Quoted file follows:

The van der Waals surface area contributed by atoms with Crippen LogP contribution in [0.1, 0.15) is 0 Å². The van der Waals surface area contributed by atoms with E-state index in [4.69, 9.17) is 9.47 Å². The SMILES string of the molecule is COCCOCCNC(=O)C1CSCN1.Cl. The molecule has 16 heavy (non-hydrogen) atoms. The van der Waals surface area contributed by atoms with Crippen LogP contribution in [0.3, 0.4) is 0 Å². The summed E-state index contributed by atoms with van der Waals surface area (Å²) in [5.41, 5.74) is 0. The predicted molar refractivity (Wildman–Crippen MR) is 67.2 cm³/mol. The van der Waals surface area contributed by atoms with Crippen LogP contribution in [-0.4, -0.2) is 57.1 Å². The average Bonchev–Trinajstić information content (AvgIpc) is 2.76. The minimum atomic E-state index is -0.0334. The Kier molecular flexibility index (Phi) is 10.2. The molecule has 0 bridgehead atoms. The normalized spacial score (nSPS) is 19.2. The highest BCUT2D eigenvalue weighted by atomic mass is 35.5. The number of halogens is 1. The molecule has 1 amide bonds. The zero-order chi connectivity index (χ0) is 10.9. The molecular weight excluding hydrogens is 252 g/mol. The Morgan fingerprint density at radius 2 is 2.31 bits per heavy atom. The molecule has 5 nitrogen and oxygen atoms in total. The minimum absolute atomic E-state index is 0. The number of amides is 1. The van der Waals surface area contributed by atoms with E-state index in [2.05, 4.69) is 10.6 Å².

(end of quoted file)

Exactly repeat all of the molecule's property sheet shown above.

The van der Waals surface area contributed by atoms with Crippen LogP contribution in [0.1, 0.15) is 0 Å². The van der Waals surface area contributed by atoms with E-state index in [4.69, 9.17) is 9.47 Å². The SMILES string of the molecule is COCCOCCNC(=O)C1CSCN1.Cl. The molecule has 16 heavy (non-hydrogen) atoms. The van der Waals surface area contributed by atoms with Crippen LogP contribution in [0.3, 0.4) is 0 Å². The summed E-state index contributed by atoms with van der Waals surface area (Å²) in [5.41, 5.74) is 0. The predicted molar refractivity (Wildman–Crippen MR) is 67.2 cm³/mol. The van der Waals surface area contributed by atoms with Crippen LogP contribution in [-0.4, -0.2) is 57.1 Å². The average Bonchev–Trinajstić information content (AvgIpc) is 2.76. The minimum atomic E-state index is -0.0334. The Kier molecular flexibility index (Phi) is 10.2. The molecule has 0 bridgehead atoms. The normalized spacial score (nSPS) is 19.2. The highest BCUT2D eigenvalue weighted by atomic mass is 35.5. The number of halogens is 1. The molecule has 1 amide bonds. The zero-order chi connectivity index (χ0) is 10.9. The molecular weight excluding hydrogens is 252 g/mol. The Morgan fingerprint density at radius 2 is 2.31 bits per heavy atom. The molecule has 5 nitrogen and oxygen atoms in total. The minimum absolute atomic E-state index is 0. The number of amides is 1. The van der Waals surface area contributed by atoms with E-state index in [2.05, 4.69) is 10.6 Å².